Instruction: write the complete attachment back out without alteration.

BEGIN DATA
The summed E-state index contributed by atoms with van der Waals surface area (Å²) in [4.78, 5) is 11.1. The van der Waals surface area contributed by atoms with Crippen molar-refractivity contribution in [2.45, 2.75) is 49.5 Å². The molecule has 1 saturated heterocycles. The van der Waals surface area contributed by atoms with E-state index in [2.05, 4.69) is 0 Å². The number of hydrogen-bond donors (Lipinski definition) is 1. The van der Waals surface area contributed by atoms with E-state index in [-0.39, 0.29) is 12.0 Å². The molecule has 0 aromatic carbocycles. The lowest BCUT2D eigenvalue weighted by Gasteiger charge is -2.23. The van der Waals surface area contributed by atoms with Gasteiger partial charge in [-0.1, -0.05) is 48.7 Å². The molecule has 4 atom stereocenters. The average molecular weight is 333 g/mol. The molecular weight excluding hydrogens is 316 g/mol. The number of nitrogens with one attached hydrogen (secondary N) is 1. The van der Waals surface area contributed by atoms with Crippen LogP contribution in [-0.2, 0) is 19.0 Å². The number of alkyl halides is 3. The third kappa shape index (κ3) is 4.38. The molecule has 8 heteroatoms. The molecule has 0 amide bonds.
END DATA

The summed E-state index contributed by atoms with van der Waals surface area (Å²) in [4.78, 5) is 11.1. The van der Waals surface area contributed by atoms with Crippen molar-refractivity contribution in [2.45, 2.75) is 49.5 Å². The molecule has 1 saturated heterocycles. The van der Waals surface area contributed by atoms with E-state index in [2.05, 4.69) is 0 Å². The number of hydrogen-bond donors (Lipinski definition) is 1. The van der Waals surface area contributed by atoms with E-state index in [-0.39, 0.29) is 12.0 Å². The molecule has 0 aromatic carbocycles. The lowest BCUT2D eigenvalue weighted by Gasteiger charge is -2.23. The van der Waals surface area contributed by atoms with Gasteiger partial charge in [-0.1, -0.05) is 48.7 Å². The molecule has 4 atom stereocenters. The average molecular weight is 333 g/mol. The molecular weight excluding hydrogens is 316 g/mol. The number of nitrogens with one attached hydrogen (secondary N) is 1. The van der Waals surface area contributed by atoms with Crippen LogP contribution in [-0.2, 0) is 19.0 Å². The number of alkyl halides is 3. The third kappa shape index (κ3) is 4.38. The molecule has 8 heteroatoms. The molecule has 0 amide bonds.